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Faith: What about some of the design
challenges to a project like this?
Tom: Some of the design challenges as
part of this whole project were, in
particular, as you saw downstream it
was nothing but a concrete line channel
that was an extreme elevation and with
a width of about three feet and depth
of about three inches. So that's not
the kind of channel we were trying to
restore. So there were some remnant
channels that we could use as a
template full of concrete rubble and
such, but trying to estimate that
channel bank flow, which was what we
designed here at the top of the bank,
and then we knew our slope, so we had
to tie into this concrete lining.
We knew our upstream elevation from the
pipes, so we were able to incorporate
the top – the lower end of the riffle
and the top end of the riffle
elevations. These as you can see the
outside meanders are a little more
armored but the inside have those point
bar areas, so they don't require the
heavy rock. But we're trying to
incorporate those as well as the pools
around the bends which are deeper. So
as you know the grade is controlled
through these riffles, and it's two
kinds of channel types that we had as
cross-sections are a typical riffle and
typical pool. And then you kind of fill
in the excavation as the outside
meanders in the pool.
So the contractors did a fantastic job
as well as the team in general in
assisting them and laying out this
channel and getting it constructed as
was designed on the plant. One of the
things too that I think is so important
as part of our projects is that this
overall stream design and the overall
staging is all thought of together
integrated with the roadway
construction, everything from the
timing of the wetland plants, as well
as the dewatering, and the timing of
moving equipment and roadways. So
that's the real advantage with our
whole team effort with this project.
That includes DOT, DNR, myself, and the
consultant engineers, so it's what
makes these projects far more
successful than they would be without
everyone talking together.
Faith: Yeah. And then you get to link
all these different parts together as well.
Tom: Right. Right. So what we're trying
to do is just trying to get it to
function properly, and then we know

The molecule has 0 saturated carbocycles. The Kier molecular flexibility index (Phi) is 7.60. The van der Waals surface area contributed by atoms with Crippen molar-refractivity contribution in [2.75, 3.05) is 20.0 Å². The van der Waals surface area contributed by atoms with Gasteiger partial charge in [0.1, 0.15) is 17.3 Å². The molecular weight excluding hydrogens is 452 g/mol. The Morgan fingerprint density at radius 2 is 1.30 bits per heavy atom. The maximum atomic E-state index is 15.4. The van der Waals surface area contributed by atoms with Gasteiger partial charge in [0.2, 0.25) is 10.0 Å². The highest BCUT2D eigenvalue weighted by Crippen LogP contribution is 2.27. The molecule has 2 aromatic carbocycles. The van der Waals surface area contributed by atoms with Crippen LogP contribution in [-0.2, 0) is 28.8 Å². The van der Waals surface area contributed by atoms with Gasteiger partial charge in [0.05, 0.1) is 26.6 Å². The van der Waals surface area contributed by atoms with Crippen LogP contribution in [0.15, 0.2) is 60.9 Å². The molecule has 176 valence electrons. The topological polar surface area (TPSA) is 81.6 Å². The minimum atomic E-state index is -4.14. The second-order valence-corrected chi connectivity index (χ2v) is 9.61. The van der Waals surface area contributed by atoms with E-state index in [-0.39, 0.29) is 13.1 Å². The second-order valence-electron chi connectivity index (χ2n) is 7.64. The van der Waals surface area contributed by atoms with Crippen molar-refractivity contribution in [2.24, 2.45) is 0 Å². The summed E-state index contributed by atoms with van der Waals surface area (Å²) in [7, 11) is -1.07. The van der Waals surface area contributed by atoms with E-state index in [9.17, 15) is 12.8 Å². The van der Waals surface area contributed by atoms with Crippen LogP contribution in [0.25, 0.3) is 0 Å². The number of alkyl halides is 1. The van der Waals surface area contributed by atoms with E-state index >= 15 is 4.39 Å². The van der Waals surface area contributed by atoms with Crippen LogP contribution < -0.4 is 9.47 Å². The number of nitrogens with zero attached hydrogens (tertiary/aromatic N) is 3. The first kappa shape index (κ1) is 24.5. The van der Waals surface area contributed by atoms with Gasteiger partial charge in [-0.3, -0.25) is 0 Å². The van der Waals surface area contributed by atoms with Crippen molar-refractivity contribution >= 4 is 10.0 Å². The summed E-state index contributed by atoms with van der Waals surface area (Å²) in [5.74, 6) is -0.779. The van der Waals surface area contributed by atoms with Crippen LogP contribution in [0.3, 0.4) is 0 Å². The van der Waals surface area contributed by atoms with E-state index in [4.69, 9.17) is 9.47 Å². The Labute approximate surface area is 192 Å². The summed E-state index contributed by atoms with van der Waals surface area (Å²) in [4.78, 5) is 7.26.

there's gonna be adjustments over time.
But this whole area is designed to
overbank and reduce erosion on the
banks, and it will come up slowly as we
get on the upland side. But that was
all part of the modeling, and so the
height of this elevation was
approximately adjusted for a two-year
event, but since most of this area is
fed by storm water pipes, you can see
water flowing out through there now.
And you can see the pipes of the
headwater, you can't get much more
unnatural, but we're trying to recreate
a more natural stream given the
flashiness and through here.
And we're trying to recreate not just
improved water quality, and the
potential for fisheries is limited
right now given we have several miles
of concrete lining. But from a wildlife
perspective and from an infiltration of
stormwater and reducing the total
suspended solids, and recreation of the
diverse wetland and upland areas for
migratory birds and even aesthetics and
recreation, we're trying to accomplish
all those things. As well as of course
flood mitigation and trying to tie in
and not flood any homes and to try to
accomplish both these things at the same time.
[End of Audio]
Title: Design considerations for more natural channel reconstructions, Villa Mann Creek, Wisconsin freeway reconstruction project
Faith Fitzpatrick (U.S. Geological Survey) Tom Slawski (Southeastern Wisconsin Regional Planning Commission) talk about design challenges related to finding reference characteristics for reconstruction more natural channels from stormwater-derived cement lined channels. Stream and wetland construction goes hand-in-hand with roadway construction.
Location: WI, Villa Mann Creek, USA
Date Taken: 11/17/2010
Video Producer: Douglas A. Harned , National Water-Quality Assessment Program (NAWQA), USGS, North Carolina Water Science Center, Raleigh, NC
Note: This video has been released into the public domain by the U.S. Geological Survey for use in its entirety. Some videos may contain pieces of copyrighted material. If you wish to use a portion of the video for any purpose, other than for resharing/reposting the video in its entirety, please contact the Video Producer/Videographer listed with this video. Please refer to the USGS Copyright section for how to credit this video.
Additional Video Credits:
Faith Fitzpatrick: Scriptwriter, Narrator, Scientist Consultant
Gerard McMahon: Producer
Douglas Harned: Producer, Video, Editor
Alan Cressler: Video
Luke McMahon: Video
Tom Slawski (Southeastern Wisconsin Regional Planning Commission)
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